Comix Home Base gives Unesco global award a serious shot
The team that reinvented 10 pre-war tenement houses as a hub for comic and animation culture are setting their sights on a Unesco award.
Comix Home Base has entered the Unesco Asia-Pacific Awards for Cultural Heritage Conservation, after winning design and urban planning accolades from local bodies including the Institute of Planners, Institute of Architects and the Quality Building Award committee.
The international award, which recognises the best initiatives to conserve or restore places of heritage value in the region, has recognised other public-private projects in the past not dissimilar to Comix Home Base, such as Japan's restored Otaki Town Hall.
The Hong Kong entry features red-brick walls, chimneys, tiled pitched roofs and cantilevered balconies.
It occupies the four-storey historic Green House on Mallory Street, and preserves the façade of buildings on Burrows Street, with bridges linking the two buildings and an annex block built housing crucial amenities such as elevators and fire escapes.
The complex includes exhibition halls, a public open area and workspaces for animation artists. Downstairs, retailers sell art-related merchandise as well as food and drinks.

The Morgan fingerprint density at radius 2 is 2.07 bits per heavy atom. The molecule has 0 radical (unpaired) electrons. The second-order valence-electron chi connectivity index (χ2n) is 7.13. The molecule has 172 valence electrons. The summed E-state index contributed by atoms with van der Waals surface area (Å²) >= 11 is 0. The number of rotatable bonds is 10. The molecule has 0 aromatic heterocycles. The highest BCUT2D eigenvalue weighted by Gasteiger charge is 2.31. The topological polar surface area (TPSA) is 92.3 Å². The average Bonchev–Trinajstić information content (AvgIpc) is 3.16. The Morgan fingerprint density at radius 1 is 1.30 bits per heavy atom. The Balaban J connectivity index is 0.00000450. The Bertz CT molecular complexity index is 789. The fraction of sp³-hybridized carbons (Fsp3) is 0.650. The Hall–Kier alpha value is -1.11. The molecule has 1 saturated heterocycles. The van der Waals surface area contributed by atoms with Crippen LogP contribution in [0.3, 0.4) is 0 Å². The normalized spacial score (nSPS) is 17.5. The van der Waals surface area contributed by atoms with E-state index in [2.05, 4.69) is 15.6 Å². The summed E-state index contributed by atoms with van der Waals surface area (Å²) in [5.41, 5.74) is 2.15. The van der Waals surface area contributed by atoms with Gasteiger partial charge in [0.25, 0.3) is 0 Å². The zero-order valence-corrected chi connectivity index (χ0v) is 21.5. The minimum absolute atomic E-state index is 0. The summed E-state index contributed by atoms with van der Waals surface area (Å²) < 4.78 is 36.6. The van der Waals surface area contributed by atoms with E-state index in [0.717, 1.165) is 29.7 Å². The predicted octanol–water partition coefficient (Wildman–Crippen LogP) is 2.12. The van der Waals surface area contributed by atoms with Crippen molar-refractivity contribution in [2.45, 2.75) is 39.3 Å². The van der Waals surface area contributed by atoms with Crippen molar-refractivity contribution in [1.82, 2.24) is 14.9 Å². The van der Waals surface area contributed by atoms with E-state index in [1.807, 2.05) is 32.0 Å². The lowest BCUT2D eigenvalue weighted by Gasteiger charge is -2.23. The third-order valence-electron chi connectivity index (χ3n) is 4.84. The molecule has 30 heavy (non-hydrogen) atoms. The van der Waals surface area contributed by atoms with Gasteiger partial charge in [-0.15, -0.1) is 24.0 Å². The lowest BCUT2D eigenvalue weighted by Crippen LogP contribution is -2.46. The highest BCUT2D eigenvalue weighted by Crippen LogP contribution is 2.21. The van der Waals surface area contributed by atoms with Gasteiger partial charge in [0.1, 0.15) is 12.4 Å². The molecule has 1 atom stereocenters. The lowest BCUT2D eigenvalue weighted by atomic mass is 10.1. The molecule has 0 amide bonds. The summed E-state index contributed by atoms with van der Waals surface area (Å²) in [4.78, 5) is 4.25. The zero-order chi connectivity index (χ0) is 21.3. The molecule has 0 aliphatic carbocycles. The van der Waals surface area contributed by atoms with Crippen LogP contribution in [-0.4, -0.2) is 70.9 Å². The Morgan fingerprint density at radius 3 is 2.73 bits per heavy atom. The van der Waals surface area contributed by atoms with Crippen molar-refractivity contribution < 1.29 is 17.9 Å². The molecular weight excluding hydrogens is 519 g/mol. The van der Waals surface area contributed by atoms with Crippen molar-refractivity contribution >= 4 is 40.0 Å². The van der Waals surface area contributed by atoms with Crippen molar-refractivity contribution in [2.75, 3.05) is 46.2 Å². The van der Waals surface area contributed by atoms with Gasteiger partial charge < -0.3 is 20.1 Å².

Dr Lee Ho-yin, director of architectural conservation programmes at the University of Hong Kong, cited a shift in the "focus of the whole world, including Hong Kong, [to] ordinary buildings, ordinary people" and social enterprise - as opposed to grand mansions and the "social elite" - as a reason for the success of the conservation project.
Another factor was the designers' adoption of modern structures necessary for the "continued use and enjoyment" of the buildings, which dated to the 1910s, Lee said.
Michael Ma, planning and design director for the project, said: "When we first came, only two people could walk the stairs at the time, they were so fragile."
Comix Home Base is a HK$200 million showcase of comics and animation set up by the Urban Renewal Authority and operated by the Hong Kong Arts Centre.
Since it opened last July, bright yellow flags featuring its logo announce its presence.
The complex represents the first conservation initiative focusing on the local creative industry, experts say.
Too often, conservationists focused only on recreating the past, resulting in projects that became wasteful and redundant, Lee, who had served two terms as a government adviser on conservation, said.
"Sometimes, changing nothing [just makes for] a useless ruin," he said.